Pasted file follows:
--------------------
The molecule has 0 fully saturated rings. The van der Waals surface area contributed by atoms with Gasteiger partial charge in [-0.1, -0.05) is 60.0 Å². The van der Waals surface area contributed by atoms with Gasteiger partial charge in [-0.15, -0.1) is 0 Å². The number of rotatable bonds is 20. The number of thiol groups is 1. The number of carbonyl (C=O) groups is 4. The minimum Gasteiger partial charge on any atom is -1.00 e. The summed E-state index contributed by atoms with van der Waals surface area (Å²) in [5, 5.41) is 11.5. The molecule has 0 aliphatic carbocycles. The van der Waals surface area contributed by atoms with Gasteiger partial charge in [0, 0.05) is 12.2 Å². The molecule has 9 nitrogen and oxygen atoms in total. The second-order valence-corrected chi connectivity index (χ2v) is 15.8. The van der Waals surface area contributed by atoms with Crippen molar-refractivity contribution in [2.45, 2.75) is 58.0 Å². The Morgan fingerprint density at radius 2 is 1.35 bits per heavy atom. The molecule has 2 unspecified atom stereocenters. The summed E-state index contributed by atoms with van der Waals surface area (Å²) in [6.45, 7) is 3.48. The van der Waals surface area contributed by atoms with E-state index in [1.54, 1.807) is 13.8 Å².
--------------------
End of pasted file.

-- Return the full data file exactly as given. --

The molecule has 0 fully saturated rings. The van der Waals surface area contributed by atoms with Gasteiger partial charge in [-0.1, -0.05) is 60.0 Å². The van der Waals surface area contributed by atoms with Gasteiger partial charge in [-0.15, -0.1) is 0 Å². The number of rotatable bonds is 20. The number of thiol groups is 1. The number of carbonyl (C=O) groups is 4. The minimum Gasteiger partial charge on any atom is -1.00 e. The summed E-state index contributed by atoms with van der Waals surface area (Å²) in [5, 5.41) is 11.5. The molecule has 0 aliphatic carbocycles. The van der Waals surface area contributed by atoms with Gasteiger partial charge in [0, 0.05) is 12.2 Å². The molecule has 9 nitrogen and oxygen atoms in total. The second-order valence-corrected chi connectivity index (χ2v) is 15.8. The van der Waals surface area contributed by atoms with Crippen molar-refractivity contribution in [2.45, 2.75) is 58.0 Å². The Morgan fingerprint density at radius 2 is 1.35 bits per heavy atom. The molecule has 2 unspecified atom stereocenters. The summed E-state index contributed by atoms with van der Waals surface area (Å²) in [6.45, 7) is 3.48. The van der Waals surface area contributed by atoms with E-state index in [1.54, 1.807) is 13.8 Å².